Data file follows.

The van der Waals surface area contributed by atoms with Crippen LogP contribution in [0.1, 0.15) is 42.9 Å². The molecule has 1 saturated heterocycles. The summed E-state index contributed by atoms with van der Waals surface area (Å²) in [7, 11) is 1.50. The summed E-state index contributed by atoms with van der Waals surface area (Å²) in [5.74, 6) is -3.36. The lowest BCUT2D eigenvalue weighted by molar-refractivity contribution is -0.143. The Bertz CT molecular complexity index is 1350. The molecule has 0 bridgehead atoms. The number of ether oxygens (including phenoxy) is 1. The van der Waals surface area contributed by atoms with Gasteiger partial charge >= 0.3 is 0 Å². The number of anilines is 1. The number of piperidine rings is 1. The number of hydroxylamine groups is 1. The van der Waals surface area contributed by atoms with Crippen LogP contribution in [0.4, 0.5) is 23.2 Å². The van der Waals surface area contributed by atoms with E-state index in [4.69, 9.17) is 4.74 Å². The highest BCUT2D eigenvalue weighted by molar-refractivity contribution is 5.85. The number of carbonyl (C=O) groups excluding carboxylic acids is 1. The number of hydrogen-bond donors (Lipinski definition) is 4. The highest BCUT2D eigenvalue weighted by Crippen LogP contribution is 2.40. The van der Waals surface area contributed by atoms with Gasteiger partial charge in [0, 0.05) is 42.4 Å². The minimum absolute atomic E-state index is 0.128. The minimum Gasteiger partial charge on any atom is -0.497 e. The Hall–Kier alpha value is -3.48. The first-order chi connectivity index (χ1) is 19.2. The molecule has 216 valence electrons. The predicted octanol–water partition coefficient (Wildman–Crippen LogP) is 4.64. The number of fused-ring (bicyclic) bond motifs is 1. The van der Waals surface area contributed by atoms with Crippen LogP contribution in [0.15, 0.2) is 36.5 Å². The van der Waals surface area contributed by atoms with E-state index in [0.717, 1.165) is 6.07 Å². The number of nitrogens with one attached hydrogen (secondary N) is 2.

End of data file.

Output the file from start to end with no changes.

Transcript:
The van der Waals surface area contributed by atoms with Crippen LogP contribution in [0.1, 0.15) is 42.9 Å². The molecule has 1 saturated heterocycles. The summed E-state index contributed by atoms with van der Waals surface area (Å²) in [7, 11) is 1.50. The summed E-state index contributed by atoms with van der Waals surface area (Å²) in [5.74, 6) is -3.36. The lowest BCUT2D eigenvalue weighted by molar-refractivity contribution is -0.143. The Bertz CT molecular complexity index is 1350. The molecule has 0 bridgehead atoms. The number of ether oxygens (including phenoxy) is 1. The van der Waals surface area contributed by atoms with Gasteiger partial charge >= 0.3 is 0 Å². The number of anilines is 1. The number of piperidine rings is 1. The number of hydroxylamine groups is 1. The van der Waals surface area contributed by atoms with Crippen LogP contribution in [0.4, 0.5) is 23.2 Å². The van der Waals surface area contributed by atoms with E-state index in [4.69, 9.17) is 4.74 Å². The highest BCUT2D eigenvalue weighted by molar-refractivity contribution is 5.85. The number of carbonyl (C=O) groups excluding carboxylic acids is 1. The number of hydrogen-bond donors (Lipinski definition) is 4. The highest BCUT2D eigenvalue weighted by Crippen LogP contribution is 2.40. The van der Waals surface area contributed by atoms with Gasteiger partial charge in [0, 0.05) is 42.4 Å². The minimum absolute atomic E-state index is 0.128. The minimum Gasteiger partial charge on any atom is -0.497 e. The Hall–Kier alpha value is -3.48. The first-order chi connectivity index (χ1) is 19.2. The molecule has 216 valence electrons. The predicted octanol–water partition coefficient (Wildman–Crippen LogP) is 4.64. The number of fused-ring (bicyclic) bond motifs is 1. The van der Waals surface area contributed by atoms with Crippen LogP contribution in [0.15, 0.2) is 36.5 Å². The van der Waals surface area contributed by atoms with E-state index in [0.717, 1.165) is 6.07 Å². The number of nitrogens with one attached hydrogen (secondary N) is 2.